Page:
Many international students in Spain work part-time alongside their studies to help support their education and living expenses. Although the cost of studying and living in Spain is generally reasonable and relatively affordable compared to many other countries, many students still find the need to earn a bit of extra money. Studying in Spain is an extraordinary experience, meaning students get to grow academically, create friendships, travel around, pursue world-class qualifications, and earn a bit of experience in the job market as well.
Working in Spain as an International Student
International students on a student visa can work in Spain during their studies and earn an extra income. You can work part-time in Spain with a student visa, which means up to 20 hours per week while pursuing your studies in Spain. If part-time work is deemed to likely impede your studies, chances are you will not be allowed to work while being enrolled as a student in Spain. In general, non-EU international students have to go through more procedures and formalities than EU/EEA students.
As a non-EU/EEA international student in Spain, you can only work part-time until your student visa expiry. Your employer will need to apply to the Foreign Nationals Office in Spain to receive permission to hire you (your work permit). Remember that you must follow all regulations to not risk your right to live/work/study in Spain. Many international students take up part-time work during their studies in Spain. It is actually an efficient way to earn money and cover the living and studying costs (at least partially).
Working in Spain Requirements
The requirements for working in Spain during studies differ for EU and non-EU nationals. Both parties will have to go through certain formalities to enter the job market in Spain. Still, non-EU nationals also need to follow the regulations/limitations set by their Spanish student visa. Of course, there are certain requirements to meet if you want to work in Spain as an international student and certain rules you need to follow.
Requirements to work in Spain for non-EU/EEA students include:
- Engage in part-time work (20 hours per week / 4 hours per day).
- Obtain a work permit (the employer should make the application).
- Have another main means of financial support (the part-time work income should only be complementary).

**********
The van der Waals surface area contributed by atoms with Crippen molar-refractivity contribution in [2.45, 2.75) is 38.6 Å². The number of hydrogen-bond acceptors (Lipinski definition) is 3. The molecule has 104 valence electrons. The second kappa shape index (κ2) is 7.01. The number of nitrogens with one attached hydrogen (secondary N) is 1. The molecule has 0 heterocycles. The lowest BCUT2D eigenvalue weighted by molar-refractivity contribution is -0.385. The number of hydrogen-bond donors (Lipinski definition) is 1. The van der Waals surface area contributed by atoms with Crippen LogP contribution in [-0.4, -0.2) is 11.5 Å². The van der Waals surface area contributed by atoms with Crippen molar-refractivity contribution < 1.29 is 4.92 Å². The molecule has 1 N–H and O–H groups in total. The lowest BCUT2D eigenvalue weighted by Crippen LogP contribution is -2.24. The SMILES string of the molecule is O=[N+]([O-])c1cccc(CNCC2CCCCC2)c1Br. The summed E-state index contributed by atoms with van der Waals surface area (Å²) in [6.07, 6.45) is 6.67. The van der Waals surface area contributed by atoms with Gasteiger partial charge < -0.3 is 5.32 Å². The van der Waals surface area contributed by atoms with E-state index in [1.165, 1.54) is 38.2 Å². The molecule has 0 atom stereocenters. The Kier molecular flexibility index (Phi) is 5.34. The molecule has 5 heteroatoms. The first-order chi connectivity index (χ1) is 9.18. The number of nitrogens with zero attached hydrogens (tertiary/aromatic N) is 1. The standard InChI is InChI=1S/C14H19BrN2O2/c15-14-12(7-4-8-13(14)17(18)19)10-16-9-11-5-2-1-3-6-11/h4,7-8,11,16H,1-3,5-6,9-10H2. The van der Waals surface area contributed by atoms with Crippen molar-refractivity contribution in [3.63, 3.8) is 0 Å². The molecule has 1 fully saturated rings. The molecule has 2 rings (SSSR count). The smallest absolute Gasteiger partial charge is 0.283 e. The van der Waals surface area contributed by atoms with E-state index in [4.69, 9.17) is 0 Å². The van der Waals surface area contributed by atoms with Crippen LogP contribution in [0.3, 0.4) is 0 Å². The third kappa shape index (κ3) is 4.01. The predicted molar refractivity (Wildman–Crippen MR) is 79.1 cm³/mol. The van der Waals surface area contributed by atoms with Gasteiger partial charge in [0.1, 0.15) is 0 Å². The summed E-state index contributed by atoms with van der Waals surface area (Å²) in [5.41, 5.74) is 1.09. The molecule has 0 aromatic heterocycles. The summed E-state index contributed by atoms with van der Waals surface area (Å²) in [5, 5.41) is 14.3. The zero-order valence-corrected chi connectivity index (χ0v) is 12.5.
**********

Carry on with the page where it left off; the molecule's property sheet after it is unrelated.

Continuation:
- Find a balance between studies and work (do not let work interfere with your studies in Spain).
Keep in mind: You can only work full-time for a time limit of three months (and it should not be during university term time when you are supposed to engage in academic activity).
Requirements to work in Spain for EU/EEA students are the same as for home students. Nationals of EU/EEA member countries are free to work in Spain without any restrictions. Generally, if you are from the EU/EEA, you will be treated the same as Spanish nationals upon finding employment in Spain during your studies. You will not need a work permit to work in Spain, even in full-time positions. What you will need, however, is a signed work contract between you and your employer.
Working in Spain After Graduation
Working in Spain after graduation is possible for international students, but not quite simple. After graduating, with either an undergraduate or postgraduate degree in Spain, you will be allowed to apply for a “post-study work visa,” which will enable you to stay in Spain for up to one year after graduation and look for employment. You should apply for this transitory residence permit at least 60 days before your student visa expires at Spain’s immigration offices (Oficina de Extranjería).
To apply for the post-study work visa in Spain, you generally need to apply the following documents:
- University diploma/certificate (showing you have finished your studies).
- Sufficient means of financial support during your time in Spain.
- Health insurance covering the duration of your stay.
- Fee payment confirmation.